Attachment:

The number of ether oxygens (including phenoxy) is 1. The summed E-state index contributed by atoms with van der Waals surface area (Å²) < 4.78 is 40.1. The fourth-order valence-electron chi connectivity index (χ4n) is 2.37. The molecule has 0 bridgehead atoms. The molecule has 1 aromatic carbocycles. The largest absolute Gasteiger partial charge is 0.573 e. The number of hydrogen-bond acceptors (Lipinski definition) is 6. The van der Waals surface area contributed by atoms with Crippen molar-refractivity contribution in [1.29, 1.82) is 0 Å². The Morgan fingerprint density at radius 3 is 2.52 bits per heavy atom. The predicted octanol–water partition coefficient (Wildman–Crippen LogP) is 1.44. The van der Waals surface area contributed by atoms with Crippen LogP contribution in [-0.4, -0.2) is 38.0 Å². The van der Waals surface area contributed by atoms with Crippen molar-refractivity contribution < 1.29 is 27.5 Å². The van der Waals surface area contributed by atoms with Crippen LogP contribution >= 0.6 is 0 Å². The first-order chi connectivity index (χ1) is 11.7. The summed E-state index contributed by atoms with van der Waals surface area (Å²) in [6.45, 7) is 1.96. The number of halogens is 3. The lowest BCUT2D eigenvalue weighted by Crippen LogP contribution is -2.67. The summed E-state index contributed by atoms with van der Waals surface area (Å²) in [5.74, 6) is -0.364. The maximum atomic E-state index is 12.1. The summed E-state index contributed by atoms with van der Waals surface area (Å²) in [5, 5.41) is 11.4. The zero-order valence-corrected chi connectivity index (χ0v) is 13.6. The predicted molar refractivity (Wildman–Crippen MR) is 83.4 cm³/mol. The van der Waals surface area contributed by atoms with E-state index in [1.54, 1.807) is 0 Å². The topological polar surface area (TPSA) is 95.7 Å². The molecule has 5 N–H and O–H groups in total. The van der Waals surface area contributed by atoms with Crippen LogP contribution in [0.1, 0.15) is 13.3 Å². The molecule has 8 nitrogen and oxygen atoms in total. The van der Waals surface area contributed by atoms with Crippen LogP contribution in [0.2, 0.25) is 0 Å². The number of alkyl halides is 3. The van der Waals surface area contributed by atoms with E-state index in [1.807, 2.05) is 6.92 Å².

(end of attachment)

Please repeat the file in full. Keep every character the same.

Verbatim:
The number of ether oxygens (including phenoxy) is 1. The summed E-state index contributed by atoms with van der Waals surface area (Å²) < 4.78 is 40.1. The fourth-order valence-electron chi connectivity index (χ4n) is 2.37. The molecule has 0 bridgehead atoms. The molecule has 1 aromatic carbocycles. The largest absolute Gasteiger partial charge is 0.573 e. The number of hydrogen-bond acceptors (Lipinski definition) is 6. The van der Waals surface area contributed by atoms with Crippen molar-refractivity contribution in [1.29, 1.82) is 0 Å². The Morgan fingerprint density at radius 3 is 2.52 bits per heavy atom. The predicted octanol–water partition coefficient (Wildman–Crippen LogP) is 1.44. The van der Waals surface area contributed by atoms with Crippen LogP contribution in [-0.4, -0.2) is 38.0 Å². The van der Waals surface area contributed by atoms with Crippen molar-refractivity contribution < 1.29 is 27.5 Å². The van der Waals surface area contributed by atoms with Crippen LogP contribution >= 0.6 is 0 Å². The first-order chi connectivity index (χ1) is 11.7. The summed E-state index contributed by atoms with van der Waals surface area (Å²) in [6.45, 7) is 1.96. The number of halogens is 3. The lowest BCUT2D eigenvalue weighted by Crippen LogP contribution is -2.67. The summed E-state index contributed by atoms with van der Waals surface area (Å²) in [5.74, 6) is -0.364. The maximum atomic E-state index is 12.1. The summed E-state index contributed by atoms with van der Waals surface area (Å²) in [5, 5.41) is 11.4. The zero-order valence-corrected chi connectivity index (χ0v) is 13.6. The predicted molar refractivity (Wildman–Crippen MR) is 83.4 cm³/mol. The van der Waals surface area contributed by atoms with E-state index in [1.54, 1.807) is 0 Å². The topological polar surface area (TPSA) is 95.7 Å². The molecule has 5 N–H and O–H groups in total. The van der Waals surface area contributed by atoms with Crippen LogP contribution in [0.1, 0.15) is 13.3 Å². The molecule has 8 nitrogen and oxygen atoms in total. The van der Waals surface area contributed by atoms with Crippen LogP contribution in [0.2, 0.25) is 0 Å². The number of alkyl halides is 3. The van der Waals surface area contributed by atoms with E-state index in [1.807, 2.05) is 6.92 Å².